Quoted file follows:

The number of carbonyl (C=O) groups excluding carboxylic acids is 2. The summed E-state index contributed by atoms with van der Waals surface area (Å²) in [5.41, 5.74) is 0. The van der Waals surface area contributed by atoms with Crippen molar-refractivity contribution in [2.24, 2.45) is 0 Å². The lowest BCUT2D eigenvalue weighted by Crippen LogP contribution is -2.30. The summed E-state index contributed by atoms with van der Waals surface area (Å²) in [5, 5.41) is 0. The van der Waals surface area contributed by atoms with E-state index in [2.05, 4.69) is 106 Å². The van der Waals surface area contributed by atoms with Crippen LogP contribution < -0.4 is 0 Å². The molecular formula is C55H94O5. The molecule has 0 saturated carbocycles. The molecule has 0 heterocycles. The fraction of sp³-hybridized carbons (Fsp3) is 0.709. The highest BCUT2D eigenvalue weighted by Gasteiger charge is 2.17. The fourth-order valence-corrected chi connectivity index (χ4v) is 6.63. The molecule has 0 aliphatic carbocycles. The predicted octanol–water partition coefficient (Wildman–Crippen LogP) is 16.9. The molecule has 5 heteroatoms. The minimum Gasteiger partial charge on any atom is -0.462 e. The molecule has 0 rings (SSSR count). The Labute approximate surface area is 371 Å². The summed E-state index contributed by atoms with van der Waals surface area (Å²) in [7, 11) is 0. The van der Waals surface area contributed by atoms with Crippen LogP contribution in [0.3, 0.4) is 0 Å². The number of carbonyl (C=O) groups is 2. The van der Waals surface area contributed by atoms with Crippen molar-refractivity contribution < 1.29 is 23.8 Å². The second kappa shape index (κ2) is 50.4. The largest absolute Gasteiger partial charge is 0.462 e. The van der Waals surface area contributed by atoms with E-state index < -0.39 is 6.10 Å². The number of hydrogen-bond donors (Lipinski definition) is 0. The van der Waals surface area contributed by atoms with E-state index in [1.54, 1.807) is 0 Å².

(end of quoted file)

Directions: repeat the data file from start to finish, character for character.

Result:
The number of carbonyl (C=O) groups excluding carboxylic acids is 2. The summed E-state index contributed by atoms with van der Waals surface area (Å²) in [5.41, 5.74) is 0. The van der Waals surface area contributed by atoms with Crippen molar-refractivity contribution in [2.24, 2.45) is 0 Å². The lowest BCUT2D eigenvalue weighted by Crippen LogP contribution is -2.30. The summed E-state index contributed by atoms with van der Waals surface area (Å²) in [5, 5.41) is 0. The van der Waals surface area contributed by atoms with E-state index in [2.05, 4.69) is 106 Å². The van der Waals surface area contributed by atoms with Crippen LogP contribution < -0.4 is 0 Å². The molecular formula is C55H94O5. The molecule has 0 saturated carbocycles. The molecule has 0 heterocycles. The fraction of sp³-hybridized carbons (Fsp3) is 0.709. The highest BCUT2D eigenvalue weighted by Gasteiger charge is 2.17. The fourth-order valence-corrected chi connectivity index (χ4v) is 6.63. The molecule has 0 aliphatic carbocycles. The predicted octanol–water partition coefficient (Wildman–Crippen LogP) is 16.9. The molecule has 5 heteroatoms. The minimum Gasteiger partial charge on any atom is -0.462 e. The molecule has 0 rings (SSSR count). The Labute approximate surface area is 371 Å². The summed E-state index contributed by atoms with van der Waals surface area (Å²) in [7, 11) is 0. The van der Waals surface area contributed by atoms with Crippen LogP contribution in [0.3, 0.4) is 0 Å². The number of carbonyl (C=O) groups is 2. The van der Waals surface area contributed by atoms with Crippen molar-refractivity contribution < 1.29 is 23.8 Å². The second kappa shape index (κ2) is 50.4. The largest absolute Gasteiger partial charge is 0.462 e. The van der Waals surface area contributed by atoms with E-state index < -0.39 is 6.10 Å². The number of hydrogen-bond donors (Lipinski definition) is 0. The van der Waals surface area contributed by atoms with E-state index in [1.54, 1.807) is 0 Å².